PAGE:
Curtis's film debut occurred in John Carpenter's 1978 horror film Halloween, in which she played the role of Laurie Strode. The film was a major success and was considered the highest-grossing independent film of its time, earning accolades as a classic horror film. The producer, Debra Hill, specifically cast Curtis because her mother, Janet Leigh, had been known as a horror icon due to her Oscar-nominated performance in Psycho.[22] Curtis was subsequently cast in several horror films, garnering her a reputation as a scream queen.[1] She would also return to the Halloween franchise seven times, playing Strode in the sequels Halloween II (1981), Halloween H20: 20 Years Later (1998), Halloween: Resurrection (2002), Halloween (2018), Halloween Kills (2021), and Halloween Ends (2022), and having an uncredited voice role in Halloween III: Season of the Witch (1982).

Her next film following Halloween was The Fog, which was also helmed by Carpenter and produced by Hill. The film opened in February 1980 to mixed reviews but strong box office,[23] starting Curtis as a horror film starlet. In the years since its release, the film has achieved critical reappraisal and developed a cult following.[24] Her next film, Prom Night, was a low-budget Canadian slasher film released in July 1980. The film, for which she earned a Genie Award nomination for Best Performance by a Foreign Actress, was similar in style to Halloween, yet received negative reviews which marked it as a disposable entry in the then-popular slasher genre. That year, Curtis also starred in Terror Train, which opened in October and met with negative reviews akin to Prom Night. Both films performed moderately well at the box office.[25] Curtis's roles in the latter two films served a similar function to that of Strode—the main character whose friends are murdered and is practically the only protagonist to survive. Film critic Roger Ebert, who gave negative reviews to all three of Curtis's 1980 films, said that Curtis "is to the current horror film glut what Christopher Lee was to the last one—or Boris Karloff was in the 1930s."[26] In 1981, she appeared alongside Stacey Keach in the Australian thriller film Roadgames, directed by Carpenter's friend Richard Franklin; her importation, which was requested by the film's American distributor AVCO Embassy Pictures, was contested by the Sydney branch of Actors Equity.[27][28] Although the film was a box office bomb in Australia and Franklin later regretted not increasing the size of Curtis's role, it has achieved a cult following and was championed by Quentin Tarantino.[29] For her work in the horror film genre, Curtis was inducted into the Fangoria Hall of Fame in 1997.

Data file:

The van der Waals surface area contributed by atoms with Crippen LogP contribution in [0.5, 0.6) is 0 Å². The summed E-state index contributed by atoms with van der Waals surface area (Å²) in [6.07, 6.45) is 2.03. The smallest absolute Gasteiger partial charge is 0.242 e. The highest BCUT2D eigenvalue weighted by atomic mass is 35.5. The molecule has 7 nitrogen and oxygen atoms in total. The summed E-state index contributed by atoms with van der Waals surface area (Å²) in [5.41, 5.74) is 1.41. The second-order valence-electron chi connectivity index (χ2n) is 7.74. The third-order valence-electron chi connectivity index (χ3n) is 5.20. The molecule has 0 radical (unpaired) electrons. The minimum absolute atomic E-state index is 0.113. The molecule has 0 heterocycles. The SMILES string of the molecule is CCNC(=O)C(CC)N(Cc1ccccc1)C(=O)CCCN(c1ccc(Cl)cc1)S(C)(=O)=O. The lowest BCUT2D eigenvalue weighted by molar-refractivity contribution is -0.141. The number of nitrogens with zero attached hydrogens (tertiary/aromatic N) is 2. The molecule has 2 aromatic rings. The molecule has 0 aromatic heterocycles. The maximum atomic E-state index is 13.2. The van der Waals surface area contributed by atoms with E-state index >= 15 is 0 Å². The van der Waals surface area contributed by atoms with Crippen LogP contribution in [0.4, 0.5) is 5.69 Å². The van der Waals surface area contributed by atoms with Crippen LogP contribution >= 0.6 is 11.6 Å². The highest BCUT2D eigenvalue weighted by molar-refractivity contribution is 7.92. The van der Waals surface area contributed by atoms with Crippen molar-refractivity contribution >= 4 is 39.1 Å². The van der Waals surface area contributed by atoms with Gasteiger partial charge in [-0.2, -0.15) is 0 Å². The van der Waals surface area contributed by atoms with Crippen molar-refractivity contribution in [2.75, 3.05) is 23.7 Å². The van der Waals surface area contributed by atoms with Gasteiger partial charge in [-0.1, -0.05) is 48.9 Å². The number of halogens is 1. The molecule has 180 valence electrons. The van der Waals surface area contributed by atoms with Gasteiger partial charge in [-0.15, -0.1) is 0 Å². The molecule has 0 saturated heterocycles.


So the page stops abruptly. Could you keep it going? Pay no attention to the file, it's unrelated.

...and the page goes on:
Her role in 1983's Trading Places helped Curtis shed her horror queen image; the film was a great critical and commercial success and garnered Curtis a BAFTA Award for Best Actress in a Supporting Role.[3] She then starred in the 1988 comedy film A Fish Called Wanda, which achieved cult status while showcasing her as a comedic actress. For her performance, she was nominated for the BAFTA Award for Best Actress in a Leading Role[3] and the Golden Globe Award for Best Actress – Motion Picture Comedy or Musical.[5] Curtis received positive reviews for her performance in the action thriller Blue Steel (1990), which was directed by Kathryn Bigelow. She also received a Golden Globe Award for her work in the 1994 action-comedy film True Lies, directed by James Cameron.[5] The film was a critical and commercial success, becoming the 3rd highest grossing film of 1994.[30] Curtis appeared in Fierce Creatures in 1997, opposite her three A Fish Called Wanda costars:John Cleese, Kevin Kline, and Michael Palin. While the film was a modest commercial success, grossing $40 million worldwide against a $25 million budget,[31] it did not achieve the level of critical acclaim of its predecessor.[32]

Her other film roles also include the coming-of-age films My Girl (1991) and My Girl 2 (1994), the psychological thriller Mother's Boys (1993), and the Disney comedy film Freaky Friday (2003), opposite Lindsay Lohan. The latter was filmed at Palisades High School in Pacific Palisades, California, near where Curtis and Guest lived with their children. Curtis received critical acclaim for her performance in the film and was nominated for a Golden Globe Award for Best Actress – Motion Picture Comedy or Musical.[5] She starred in the Christmas comedy film Christmas with the Kranks (2004), which was critically derided but a box office success, and later went on to gain a cult following.

In October 2006, Curtis told Access Hollywood that she had closed the book on her acting career to focus on her family. She returned to acting after being cast in June 2007 in Disney's live-action-animated film Beverly Hills Chihuahua, co-starring opposite Piper Perabo as one of three live-action characters in the film. She also starred in the 2010 comedy film You Again, opposite Kristen Bell and Sigourney Weaver.[33] Curtis had voice roles in the animated films The Little Engine That Could (2011) and From Up on Poppy Hill (2011). This was followed by supporting roles in the neo-noir mystery film Veronica Mars (2014) and the biographical drama film Spare Parts (2015). In 2016, IndieWire named her one of the best actors never to have received an Academy Award nomination[34] (Curtis received her first Academy Award nomination in 2023).[6]